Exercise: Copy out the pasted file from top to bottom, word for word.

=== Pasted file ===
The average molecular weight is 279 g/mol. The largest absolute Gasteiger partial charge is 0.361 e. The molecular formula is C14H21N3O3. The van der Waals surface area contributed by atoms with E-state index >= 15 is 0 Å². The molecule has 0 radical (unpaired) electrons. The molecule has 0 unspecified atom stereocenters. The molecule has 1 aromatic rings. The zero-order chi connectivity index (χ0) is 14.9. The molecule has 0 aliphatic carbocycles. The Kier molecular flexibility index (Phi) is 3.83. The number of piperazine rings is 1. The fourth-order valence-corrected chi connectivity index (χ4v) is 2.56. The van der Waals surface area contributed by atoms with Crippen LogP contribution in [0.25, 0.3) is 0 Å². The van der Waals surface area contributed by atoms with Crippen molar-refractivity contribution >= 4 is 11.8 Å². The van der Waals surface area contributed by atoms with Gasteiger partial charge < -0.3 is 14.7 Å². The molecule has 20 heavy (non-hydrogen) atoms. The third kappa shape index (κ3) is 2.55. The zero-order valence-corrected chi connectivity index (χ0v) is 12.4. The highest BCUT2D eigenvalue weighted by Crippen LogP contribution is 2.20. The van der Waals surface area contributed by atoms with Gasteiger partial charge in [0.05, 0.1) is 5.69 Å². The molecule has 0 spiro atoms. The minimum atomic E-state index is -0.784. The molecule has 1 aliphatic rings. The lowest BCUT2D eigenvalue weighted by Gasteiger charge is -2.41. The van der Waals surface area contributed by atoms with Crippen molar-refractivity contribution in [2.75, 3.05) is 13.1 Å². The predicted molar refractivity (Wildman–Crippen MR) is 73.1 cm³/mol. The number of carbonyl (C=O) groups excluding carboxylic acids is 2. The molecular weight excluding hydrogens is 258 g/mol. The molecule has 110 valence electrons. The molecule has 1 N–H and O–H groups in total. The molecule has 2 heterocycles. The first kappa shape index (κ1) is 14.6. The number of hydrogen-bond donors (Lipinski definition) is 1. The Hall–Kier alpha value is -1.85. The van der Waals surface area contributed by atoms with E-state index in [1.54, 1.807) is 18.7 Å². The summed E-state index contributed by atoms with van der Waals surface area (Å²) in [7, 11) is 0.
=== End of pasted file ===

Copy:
The average molecular weight is 279 g/mol. The largest absolute Gasteiger partial charge is 0.361 e. The molecular formula is C14H21N3O3. The van der Waals surface area contributed by atoms with E-state index >= 15 is 0 Å². The molecule has 0 radical (unpaired) electrons. The molecule has 0 unspecified atom stereocenters. The molecule has 1 aromatic rings. The zero-order chi connectivity index (χ0) is 14.9. The molecule has 0 aliphatic carbocycles. The Kier molecular flexibility index (Phi) is 3.83. The number of piperazine rings is 1. The fourth-order valence-corrected chi connectivity index (χ4v) is 2.56. The van der Waals surface area contributed by atoms with Crippen LogP contribution in [0.25, 0.3) is 0 Å². The van der Waals surface area contributed by atoms with Crippen molar-refractivity contribution >= 4 is 11.8 Å². The van der Waals surface area contributed by atoms with Gasteiger partial charge < -0.3 is 14.7 Å². The molecule has 20 heavy (non-hydrogen) atoms. The third kappa shape index (κ3) is 2.55. The zero-order valence-corrected chi connectivity index (χ0v) is 12.4. The highest BCUT2D eigenvalue weighted by Crippen LogP contribution is 2.20. The van der Waals surface area contributed by atoms with Gasteiger partial charge in [0.05, 0.1) is 5.69 Å². The molecule has 0 spiro atoms. The minimum atomic E-state index is -0.784. The molecule has 1 aliphatic rings. The lowest BCUT2D eigenvalue weighted by Gasteiger charge is -2.41. The van der Waals surface area contributed by atoms with Crippen molar-refractivity contribution in [2.75, 3.05) is 13.1 Å². The predicted molar refractivity (Wildman–Crippen MR) is 73.1 cm³/mol. The number of carbonyl (C=O) groups excluding carboxylic acids is 2. The molecular weight excluding hydrogens is 258 g/mol. The molecule has 110 valence electrons. The molecule has 1 N–H and O–H groups in total. The molecule has 2 heterocycles. The first kappa shape index (κ1) is 14.6. The number of hydrogen-bond donors (Lipinski definition) is 1. The Hall–Kier alpha value is -1.85. The van der Waals surface area contributed by atoms with E-state index in [1.54, 1.807) is 18.7 Å². The summed E-state index contributed by atoms with van der Waals surface area (Å²) in [7, 11) is 0.